# Finding the Laurent series of a function

I'm trying to work through the following example:

Find the Laurent series of: $$f(z) = \frac{1}{z(z-2)^3},$$ about the singularities $z = 0$ and $z = 2$ (separately). Hence verify that $z = 0$ is a pole of order $1$ and $z = 2$ is a pole of order $3$, and find the residue of $f(z)$ at each pole.

I'm attaching the solution below:

To obtain the Laurent series about $z = 0$, we make the factor in parentheses in the

I'm unsure of what motivates the change of variable etc. (going to $\zeta$, for example) that yields the Laurent series about the correct point. Is there a systematic way to write the Laurent series about specific points/poles/singularities.

• The point of making the switch frmo $z$ to $\xi$ is because working out a power series in terms of $z-2$ clutters everything and makes it easier to make mistakes and harder to spot patterns. Jun 26 '16 at 11:05

I also don't understand why he uses that cumbersome notation with all those minus signs for the simple geometric series...Anyway, around $\;z=2\;$ I'd go:

$$\frac1{z(z-2)^3}=\frac1{(z-2)^3}\cdot\frac1{2+z-2}=\frac1{2(z-2)^3}\cdot\frac1{1+\frac{z-2}2}=$$

$$\frac1{2(z-3)^3}\left(1-\frac{z-2}2+\frac{(z-2)^2}4-\ldots\right)=\frac1{2(z-2)^3}\sum_{n=}^\infty(-1)^n\frac{(z-2)^n}{2^n}$$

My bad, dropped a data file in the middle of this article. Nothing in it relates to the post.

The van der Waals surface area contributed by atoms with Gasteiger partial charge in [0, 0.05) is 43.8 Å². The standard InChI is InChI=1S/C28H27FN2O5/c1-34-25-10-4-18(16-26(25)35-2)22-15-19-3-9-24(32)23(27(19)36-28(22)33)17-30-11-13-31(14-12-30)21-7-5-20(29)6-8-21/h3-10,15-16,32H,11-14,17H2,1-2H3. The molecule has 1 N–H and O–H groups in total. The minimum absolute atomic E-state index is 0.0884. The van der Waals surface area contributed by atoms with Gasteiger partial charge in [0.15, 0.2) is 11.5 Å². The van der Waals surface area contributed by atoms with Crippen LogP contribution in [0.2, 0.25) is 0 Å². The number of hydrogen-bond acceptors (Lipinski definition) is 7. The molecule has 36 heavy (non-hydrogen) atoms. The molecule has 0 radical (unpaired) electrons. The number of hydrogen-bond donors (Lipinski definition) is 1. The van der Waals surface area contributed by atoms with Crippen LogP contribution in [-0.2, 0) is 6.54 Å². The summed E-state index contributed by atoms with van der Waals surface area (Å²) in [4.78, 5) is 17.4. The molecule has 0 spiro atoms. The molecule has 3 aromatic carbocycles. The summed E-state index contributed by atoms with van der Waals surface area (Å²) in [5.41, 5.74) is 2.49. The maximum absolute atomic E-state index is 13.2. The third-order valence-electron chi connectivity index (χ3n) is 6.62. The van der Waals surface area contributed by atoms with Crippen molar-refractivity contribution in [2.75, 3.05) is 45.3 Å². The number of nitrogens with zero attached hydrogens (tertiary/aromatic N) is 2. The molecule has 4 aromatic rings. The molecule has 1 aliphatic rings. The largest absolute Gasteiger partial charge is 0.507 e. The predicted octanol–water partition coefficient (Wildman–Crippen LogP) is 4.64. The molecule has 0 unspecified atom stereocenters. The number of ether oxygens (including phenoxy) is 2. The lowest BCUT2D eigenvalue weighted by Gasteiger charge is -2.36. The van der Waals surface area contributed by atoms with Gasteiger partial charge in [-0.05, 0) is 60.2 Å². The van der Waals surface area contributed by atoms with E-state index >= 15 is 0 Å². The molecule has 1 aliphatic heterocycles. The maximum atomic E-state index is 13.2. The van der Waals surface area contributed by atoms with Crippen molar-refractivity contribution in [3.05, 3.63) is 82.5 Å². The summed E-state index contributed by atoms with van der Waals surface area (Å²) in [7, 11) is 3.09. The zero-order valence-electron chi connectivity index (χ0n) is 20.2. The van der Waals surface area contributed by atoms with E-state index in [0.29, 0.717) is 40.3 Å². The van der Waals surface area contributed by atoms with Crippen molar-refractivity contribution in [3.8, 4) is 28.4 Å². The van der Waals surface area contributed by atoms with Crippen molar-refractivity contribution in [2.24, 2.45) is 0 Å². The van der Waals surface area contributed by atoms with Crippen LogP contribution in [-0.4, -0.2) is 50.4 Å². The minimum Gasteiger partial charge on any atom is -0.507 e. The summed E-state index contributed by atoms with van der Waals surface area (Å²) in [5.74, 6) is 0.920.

and observe the residue is easily obtained:

$$a_{-1}=\frac18$$

The author of the solution given seems to think that building the Laurent series aroud zeor is easier, and he's probably right in many case, and that's why that seemingly odd substitution $\;\xi=z-2\;$, but in this case, and many others, I think that the direct path is the easiest and shortest one.

Observe finally that the step from the first to the second calculations line is justified whenever $\;\left|\frac{z-2}2\right|<1\implies |z-2|<2\;$

• I still don't get what motivates the particular manipulations that you and the author has made to the function in order to find the Laurent series that has terms with negative integer coefficients to the correct order, hence yielding the residue of the desired singularity. :/ Jun 26 '16 at 10:42
• The only manipulation I did is to get the function "ready" to develop it as a power series around $\;z=2\;$. The term $\;\frac1{(z-2)^3}\;$ is already in that form so no need to touch it, but for the other one we had to put $\;\frac1z=\frac1{2\left(1+\frac{z-2}z\right)}\;$ to get a power series around the correct point $\;z=2\;$ . That's all. Jun 26 '16 at 10:54
• What about the $z = 0$ case? Jun 26 '16 at 10:57
• @JunaidAftab It is exactly as shown there. Jun 26 '16 at 11:59